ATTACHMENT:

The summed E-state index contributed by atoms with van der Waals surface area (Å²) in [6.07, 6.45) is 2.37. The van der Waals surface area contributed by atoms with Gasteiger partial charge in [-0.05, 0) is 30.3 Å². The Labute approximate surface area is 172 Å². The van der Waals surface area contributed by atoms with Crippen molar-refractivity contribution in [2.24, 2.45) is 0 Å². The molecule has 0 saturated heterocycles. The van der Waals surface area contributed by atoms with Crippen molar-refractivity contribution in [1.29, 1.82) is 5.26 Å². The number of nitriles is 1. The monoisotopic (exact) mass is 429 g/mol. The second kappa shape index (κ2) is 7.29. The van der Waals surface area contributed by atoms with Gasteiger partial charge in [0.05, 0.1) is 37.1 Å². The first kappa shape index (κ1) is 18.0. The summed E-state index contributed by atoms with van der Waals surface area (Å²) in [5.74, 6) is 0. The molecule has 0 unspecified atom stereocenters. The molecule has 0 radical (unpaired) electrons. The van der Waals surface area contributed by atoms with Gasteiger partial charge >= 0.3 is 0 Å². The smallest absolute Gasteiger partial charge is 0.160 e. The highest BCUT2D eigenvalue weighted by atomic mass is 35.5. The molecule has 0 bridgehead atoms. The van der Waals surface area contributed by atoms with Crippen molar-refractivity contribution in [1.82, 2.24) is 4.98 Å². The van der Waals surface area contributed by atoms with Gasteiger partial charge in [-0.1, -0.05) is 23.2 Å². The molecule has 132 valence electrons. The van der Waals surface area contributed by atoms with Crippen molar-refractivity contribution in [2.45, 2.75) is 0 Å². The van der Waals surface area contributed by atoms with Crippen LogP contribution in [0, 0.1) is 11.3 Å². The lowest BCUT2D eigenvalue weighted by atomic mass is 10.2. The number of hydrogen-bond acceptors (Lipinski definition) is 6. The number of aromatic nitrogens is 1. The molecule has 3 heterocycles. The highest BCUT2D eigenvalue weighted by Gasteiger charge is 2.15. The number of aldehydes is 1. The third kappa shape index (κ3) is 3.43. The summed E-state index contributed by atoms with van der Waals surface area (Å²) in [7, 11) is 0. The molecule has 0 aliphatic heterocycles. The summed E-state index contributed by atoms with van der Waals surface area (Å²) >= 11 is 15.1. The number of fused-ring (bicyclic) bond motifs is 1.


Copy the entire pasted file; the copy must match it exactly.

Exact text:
The summed E-state index contributed by atoms with van der Waals surface area (Å²) in [6.07, 6.45) is 2.37. The van der Waals surface area contributed by atoms with Gasteiger partial charge in [-0.05, 0) is 30.3 Å². The Labute approximate surface area is 172 Å². The van der Waals surface area contributed by atoms with Crippen molar-refractivity contribution in [2.24, 2.45) is 0 Å². The molecule has 0 saturated heterocycles. The van der Waals surface area contributed by atoms with Crippen molar-refractivity contribution in [1.29, 1.82) is 5.26 Å². The number of nitriles is 1. The monoisotopic (exact) mass is 429 g/mol. The second kappa shape index (κ2) is 7.29. The van der Waals surface area contributed by atoms with Gasteiger partial charge in [0.05, 0.1) is 37.1 Å². The first kappa shape index (κ1) is 18.0. The summed E-state index contributed by atoms with van der Waals surface area (Å²) in [5.74, 6) is 0. The molecule has 0 unspecified atom stereocenters. The molecule has 0 radical (unpaired) electrons. The van der Waals surface area contributed by atoms with Gasteiger partial charge >= 0.3 is 0 Å². The smallest absolute Gasteiger partial charge is 0.160 e. The highest BCUT2D eigenvalue weighted by atomic mass is 35.5. The molecule has 0 bridgehead atoms. The van der Waals surface area contributed by atoms with Crippen molar-refractivity contribution in [1.82, 2.24) is 4.98 Å². The van der Waals surface area contributed by atoms with Gasteiger partial charge in [-0.1, -0.05) is 23.2 Å². The molecule has 132 valence electrons. The van der Waals surface area contributed by atoms with Crippen molar-refractivity contribution in [2.45, 2.75) is 0 Å². The van der Waals surface area contributed by atoms with Crippen LogP contribution in [0, 0.1) is 11.3 Å². The lowest BCUT2D eigenvalue weighted by atomic mass is 10.2. The number of hydrogen-bond acceptors (Lipinski definition) is 6. The number of aromatic nitrogens is 1. The molecule has 3 heterocycles. The highest BCUT2D eigenvalue weighted by Gasteiger charge is 2.15. The number of aldehydes is 1. The third kappa shape index (κ3) is 3.43. The summed E-state index contributed by atoms with van der Waals surface area (Å²) in [7, 11) is 0. The molecule has 0 aliphatic heterocycles. The summed E-state index contributed by atoms with van der Waals surface area (Å²) >= 11 is 15.1. The number of fused-ring (bicyclic) bond motifs is 1.